Saturday, 10 October 2020

Ivy Mining Bee

 The ivy was literally buzzing with life last month.

This is an Ivy Mining Bee (Colletes hederae) - a variety which has only been in Britain since 2001. This one apparently is a male which has less hairy hind legs than the females.
It’s seen between September and November, with its emergence coinciding with the flowering of the ivy.
Well, it’s certainly made itself at home and very welcome it is too.
Here were some other ivy visitors on the same weekend.
A green bottle fly - quite beautiful in close-up
And a Sun Fly hoverfly. Ivy in a hedge really attracts the wildlife as you can see! Though the bee isn’t interested in pollinating anything other than the ivy.

Sunday, 27 September 2020

Dock Bug

We’ve seen masses of these around the allotment this year. This is a late instar, close to being an adult.

It seems that they’re very partial to raspberries, yellow or red, they’re not fussy! (Unlike birds which tend to leave the yellow fruits).

The raspberries are covered in them but they don’t seem to be causing too much damage.

Sunday, 30 August 2020

Very Hairy Caterpillar

 Jamie found this on our raspberry bush today.

It looks like similar to a Pale Tussock moth caterpillar.

But much lighter than any of the photos online show.

Any identifications welcome!


Sunday, 23 August 2020

Shiny Metallic Leaf Beetle

We haven’t found this particular leaf beetle before (Gastrophysa polygoni). On attempting to identify it, I discovered that it’s quite common in the UK and the most identifiable orange part is called the pronotum on beetles. It was tiny, maybe 3mm.

It was in a wheelbarrow of manure, but I think it probably just landed there, as it’s more likely to be found in leaf litter or on knotweed, which we have on site (not Japanese knotweed). It was very shiny and bright against the dark manure.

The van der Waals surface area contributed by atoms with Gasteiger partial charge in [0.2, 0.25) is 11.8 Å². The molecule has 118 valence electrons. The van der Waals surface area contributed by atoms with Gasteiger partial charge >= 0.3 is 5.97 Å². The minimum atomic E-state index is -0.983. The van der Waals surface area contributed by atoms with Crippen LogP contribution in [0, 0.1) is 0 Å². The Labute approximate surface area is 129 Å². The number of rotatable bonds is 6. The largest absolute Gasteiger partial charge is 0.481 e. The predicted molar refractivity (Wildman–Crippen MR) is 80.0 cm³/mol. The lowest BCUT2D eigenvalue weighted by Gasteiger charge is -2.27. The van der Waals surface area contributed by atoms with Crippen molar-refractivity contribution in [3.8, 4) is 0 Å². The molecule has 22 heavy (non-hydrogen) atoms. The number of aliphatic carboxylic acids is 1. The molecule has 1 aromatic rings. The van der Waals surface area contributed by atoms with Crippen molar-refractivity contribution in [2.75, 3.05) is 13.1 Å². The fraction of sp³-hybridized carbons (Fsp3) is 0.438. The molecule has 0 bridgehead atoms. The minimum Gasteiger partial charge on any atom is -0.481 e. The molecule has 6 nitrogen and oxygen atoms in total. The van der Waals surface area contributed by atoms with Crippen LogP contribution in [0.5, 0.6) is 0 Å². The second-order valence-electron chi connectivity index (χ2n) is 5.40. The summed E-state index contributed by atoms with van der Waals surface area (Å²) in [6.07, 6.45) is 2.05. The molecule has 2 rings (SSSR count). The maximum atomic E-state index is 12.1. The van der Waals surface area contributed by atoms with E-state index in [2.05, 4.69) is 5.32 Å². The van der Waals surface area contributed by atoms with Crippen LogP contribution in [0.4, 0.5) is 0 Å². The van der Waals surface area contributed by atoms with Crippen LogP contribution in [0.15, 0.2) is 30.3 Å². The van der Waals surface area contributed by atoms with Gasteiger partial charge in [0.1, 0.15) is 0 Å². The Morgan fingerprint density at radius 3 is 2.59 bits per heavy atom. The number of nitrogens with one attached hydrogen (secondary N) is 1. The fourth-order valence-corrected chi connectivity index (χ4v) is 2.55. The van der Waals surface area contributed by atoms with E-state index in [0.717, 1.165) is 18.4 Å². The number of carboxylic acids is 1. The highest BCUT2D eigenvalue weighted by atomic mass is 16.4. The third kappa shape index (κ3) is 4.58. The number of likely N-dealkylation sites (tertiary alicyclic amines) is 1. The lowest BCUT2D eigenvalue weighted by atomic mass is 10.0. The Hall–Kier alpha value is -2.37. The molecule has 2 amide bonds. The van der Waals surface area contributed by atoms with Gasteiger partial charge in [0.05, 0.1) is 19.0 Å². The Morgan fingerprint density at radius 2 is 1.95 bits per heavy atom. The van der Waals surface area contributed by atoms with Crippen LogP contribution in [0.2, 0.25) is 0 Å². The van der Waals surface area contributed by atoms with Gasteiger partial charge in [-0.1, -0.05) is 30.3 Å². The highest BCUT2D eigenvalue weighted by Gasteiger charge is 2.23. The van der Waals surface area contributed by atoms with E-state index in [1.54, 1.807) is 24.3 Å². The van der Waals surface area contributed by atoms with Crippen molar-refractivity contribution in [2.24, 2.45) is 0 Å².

More info on this great website -

Sunday, 9 August 2020

Elephant Hawk Moth Caterpillar

I haven’t found anything worthy of a post to this blog for over a year, but this week I’ve been lucky and these finds definitely deserve a post.

At 7cm long, this is the biggest caterpillar we’ve ever found on the plot. What a great-looking creature!

Very snakey, to scare off predators.

And I found this younger one on Tuesday.
According to this site, they take about 2 weeks to change from green to brown, so it seems we have more than one elephant hawk moth caterpillar on our plot, though the eggs are laid singly.
Their favourite food is rosebay willow herb, which we have all over our poor Covid-Neglected plot, so Perhaps there are more hidden away with their good camouflage. They pupate over Winter so I hope we see some of the beautiful moths next year.

Saturday, 18 May 2019

Thick-Legged Flower Beetle

I haven't seen any new wildlife on the plot for a while so was pleased that this little chap stayed still for a photo.
Look at those legs! They are what identifies him as male.
A flower beetle (Oedemera nobilis) - pretty little thing. It lives on pollen, so no problem with him visiting the allotment site!

Sunday, 27 May 2018


We've seen damselflies in the greenhouse before, but this one is interesting as it's just emerged from the water and moulted its final skin to go from an aquatic nymph to a flying insect.
I'm guessing it emerged from our little pond as the skin hasn't quite been shaken off yet.
Looking at the British Dragonfly Society website I would suggest that this particular damselfly is a Ischnura elegans or Blue Tailed Damselfly - but I may be being fooled by that blue tail :-)